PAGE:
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Debate Over Netflix 'Iron Fist' Casting Asks: Should Danny Rand Be Asian American?

Supporters of casting an Asian American as Iron Fist say it would be a win for representation, but opponents say it would only reinforce stereotypes.
Marvel's Iron Fist.
Marvel's Iron Fist.Netflix

Should Marvel's next hero be cast as an Asian-American protagonist?

That's the question up for debate as Netflix moves forward with casting its next show based around a Marvel hero: the martial arts-powered Iron Fist. In a post last March on the website Nerds of Color, Keith Chow called for Netflix to cast an Asian-American lead for series protagonist Danny Rand, who is white in the comics.

After Marvel announced in December that producer and writer Scott Buck — best known for series such as "Dexter" and "Six Feet Under" — would be the showrunner for the new Iron Fist series, Chow started tweeting counter-arguments to why there shouldn't be an Asian-American Iron Fist, using the hashtag #AAIronFist to resurrect the debate:

Casting Netflix’s Danny Rand as Asian American, advocates say, will bury the age-old trope of “a white guy becoming a better Asian than the Asians,” Chow, who is the founder and editor of Nerds of Color, told NBC News. In the comics, Danny Rand is a white male who travels to Asia and finds a hidden city, learns secret martial arts, and returns to the West and uses his powers to fight crime and right wrongs.

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Chow says that an Asian-American Iron Fist will reclaim the martial arts hero role so long as the character isn’t solely defined as a martial artist, like most Asian-American leads in action films have been traditionally casted.

“I want to disrupt the idea that being an Asian martial artists is a bad thing," Chow, who points out that Danny Rand's ethnicity isn't integral to the character, said. "I want [Danny Rand] to be sexy and funny and crack jokes and gets his comeuppance, and I want THAT guy to be Asian American. If he is, he shatters every stereotype of what an Asian-American martial artist can be, if he gets to be a lover and a friend and a businessman. Because nobody thinks he’s just a martial artist if he’s white."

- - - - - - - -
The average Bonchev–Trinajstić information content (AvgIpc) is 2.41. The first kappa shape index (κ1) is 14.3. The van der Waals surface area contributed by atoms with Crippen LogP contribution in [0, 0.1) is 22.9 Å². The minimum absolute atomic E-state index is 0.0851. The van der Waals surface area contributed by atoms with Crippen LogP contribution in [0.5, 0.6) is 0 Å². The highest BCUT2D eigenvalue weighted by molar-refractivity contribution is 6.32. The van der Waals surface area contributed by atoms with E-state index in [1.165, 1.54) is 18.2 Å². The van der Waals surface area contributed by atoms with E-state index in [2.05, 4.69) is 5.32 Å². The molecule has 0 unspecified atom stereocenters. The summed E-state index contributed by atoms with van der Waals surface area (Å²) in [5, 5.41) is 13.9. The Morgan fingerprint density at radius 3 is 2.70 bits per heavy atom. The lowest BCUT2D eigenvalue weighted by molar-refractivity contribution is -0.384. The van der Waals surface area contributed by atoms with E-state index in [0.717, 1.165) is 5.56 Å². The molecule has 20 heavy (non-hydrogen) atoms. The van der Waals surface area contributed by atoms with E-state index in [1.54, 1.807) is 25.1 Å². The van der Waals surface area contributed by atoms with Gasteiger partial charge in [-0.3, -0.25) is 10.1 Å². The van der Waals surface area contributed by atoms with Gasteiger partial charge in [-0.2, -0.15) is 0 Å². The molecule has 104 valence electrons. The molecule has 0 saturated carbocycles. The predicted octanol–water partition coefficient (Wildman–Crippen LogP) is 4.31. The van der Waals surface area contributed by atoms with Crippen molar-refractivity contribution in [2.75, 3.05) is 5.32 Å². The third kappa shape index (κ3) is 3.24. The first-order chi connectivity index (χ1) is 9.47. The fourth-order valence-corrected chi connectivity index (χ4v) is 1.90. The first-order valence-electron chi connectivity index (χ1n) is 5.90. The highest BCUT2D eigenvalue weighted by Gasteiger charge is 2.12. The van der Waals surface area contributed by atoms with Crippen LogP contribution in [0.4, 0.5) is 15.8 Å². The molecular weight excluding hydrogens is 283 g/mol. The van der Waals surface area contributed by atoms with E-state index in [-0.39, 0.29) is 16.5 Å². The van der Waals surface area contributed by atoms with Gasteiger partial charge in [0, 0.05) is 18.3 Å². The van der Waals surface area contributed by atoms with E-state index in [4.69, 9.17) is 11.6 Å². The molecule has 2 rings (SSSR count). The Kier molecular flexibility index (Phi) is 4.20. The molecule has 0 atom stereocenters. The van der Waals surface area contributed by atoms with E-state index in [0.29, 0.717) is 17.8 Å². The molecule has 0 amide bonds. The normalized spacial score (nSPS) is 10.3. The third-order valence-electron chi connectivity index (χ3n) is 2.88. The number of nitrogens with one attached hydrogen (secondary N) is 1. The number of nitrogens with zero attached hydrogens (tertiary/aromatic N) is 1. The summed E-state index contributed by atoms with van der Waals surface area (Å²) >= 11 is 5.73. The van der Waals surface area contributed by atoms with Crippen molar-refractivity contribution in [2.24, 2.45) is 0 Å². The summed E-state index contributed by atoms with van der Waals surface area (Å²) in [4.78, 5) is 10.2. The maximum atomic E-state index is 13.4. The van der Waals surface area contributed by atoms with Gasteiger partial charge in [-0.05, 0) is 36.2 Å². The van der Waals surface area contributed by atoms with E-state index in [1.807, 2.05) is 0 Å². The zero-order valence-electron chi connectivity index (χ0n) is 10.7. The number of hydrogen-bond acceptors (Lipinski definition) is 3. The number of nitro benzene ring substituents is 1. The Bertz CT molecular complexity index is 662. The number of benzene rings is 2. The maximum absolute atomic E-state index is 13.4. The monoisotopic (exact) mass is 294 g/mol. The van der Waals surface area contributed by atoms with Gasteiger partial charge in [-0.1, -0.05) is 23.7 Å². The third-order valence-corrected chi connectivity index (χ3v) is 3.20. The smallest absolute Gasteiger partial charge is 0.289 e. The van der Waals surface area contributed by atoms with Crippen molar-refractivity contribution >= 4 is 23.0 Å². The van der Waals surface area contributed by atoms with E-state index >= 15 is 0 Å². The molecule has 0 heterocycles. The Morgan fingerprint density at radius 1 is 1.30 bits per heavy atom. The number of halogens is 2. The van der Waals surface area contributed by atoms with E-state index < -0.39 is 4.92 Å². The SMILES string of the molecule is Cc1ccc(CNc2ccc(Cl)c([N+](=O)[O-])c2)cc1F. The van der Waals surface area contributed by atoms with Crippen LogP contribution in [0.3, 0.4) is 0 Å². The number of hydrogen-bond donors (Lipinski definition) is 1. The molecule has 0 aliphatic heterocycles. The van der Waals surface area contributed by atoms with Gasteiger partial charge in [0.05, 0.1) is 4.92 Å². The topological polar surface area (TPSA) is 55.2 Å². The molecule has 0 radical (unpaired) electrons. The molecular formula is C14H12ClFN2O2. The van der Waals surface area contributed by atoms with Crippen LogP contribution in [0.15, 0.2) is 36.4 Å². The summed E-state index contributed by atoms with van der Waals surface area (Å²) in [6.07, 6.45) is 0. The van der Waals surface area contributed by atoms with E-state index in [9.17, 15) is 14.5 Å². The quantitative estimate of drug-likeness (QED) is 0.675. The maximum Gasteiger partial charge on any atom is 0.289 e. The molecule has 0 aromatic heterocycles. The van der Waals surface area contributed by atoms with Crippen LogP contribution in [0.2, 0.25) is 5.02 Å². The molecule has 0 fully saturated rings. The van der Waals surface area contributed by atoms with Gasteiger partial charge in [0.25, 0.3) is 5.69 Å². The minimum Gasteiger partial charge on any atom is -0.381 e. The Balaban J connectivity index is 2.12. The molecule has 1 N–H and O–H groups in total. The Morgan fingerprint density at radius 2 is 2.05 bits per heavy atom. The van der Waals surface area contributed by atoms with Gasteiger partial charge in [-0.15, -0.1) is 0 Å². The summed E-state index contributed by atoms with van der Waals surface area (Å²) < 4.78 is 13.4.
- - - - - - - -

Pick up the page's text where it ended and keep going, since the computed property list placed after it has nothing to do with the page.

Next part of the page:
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Chow isn't alone in his push. Creators from the comics industry have voiced their support for casting an Asian-American Iron Fist, including director and writer Lexi Alexander and Marvel comics writer Marjorie Liu.

But those who oppose the campaign to cast an Asian-American actor as Iron Fist say that selecting an Asian American as the martial arts hero of a series would be ultimately regressive.

Albert Ching, managing editor of Comic Book Resources, told NBC News that not everyone will watch the show and understand the context of the character. On the surface, Ching said, it would look like just another Asian American cast as a martial artist.

“As big as these comic book movies and TV shows have become, a lot of people still look at them at one level, and some people don’t actually watch or digest the material,” Ching said. “Since it would be the first real major lead superhero in this current wave of very popular and prominent superhero TV shows, it would be a character so closely defined by his martial arts skills. It would be reinforcing the stereotype of what Asian Americans can be in this type of entertainment.”

Ching adds that if there'd been an Asian American cast as another non-martial arts hero before Iron Fist, he would not be as opposed to the idea of an Asian-American Iron Fist as he is.

Netflix's Iron Fist series will be the fourth show developed in partnership with Marvel after "Daredevil," "Jessica Jones," and the soon-to-be-released "Luke Cage."

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Marvel has yet to hint which way it’s leaning in casting Iron Fist, though both Chow and Ching believe an announcement is coming soon. Sources told The Hollywood Reporter that Marvel met with Asian-American actors in consideration for the lead, but is now leaning toward keeping Iron Fist white, though Marvel declined to officially comment.

“For me, the only thing I’m really asking for is the consideration," Chow said. "If Marvel and Scott Buck sees 20 Asian guys and one white guy, and the white guy is best — fine, it’s a merit-based society. But if they’re not even auditioning Asian-American actors, that’s a problem. I’ve quoted Viola Davis before on [Nerds of Color]: that it’s all about getting the opportunity."

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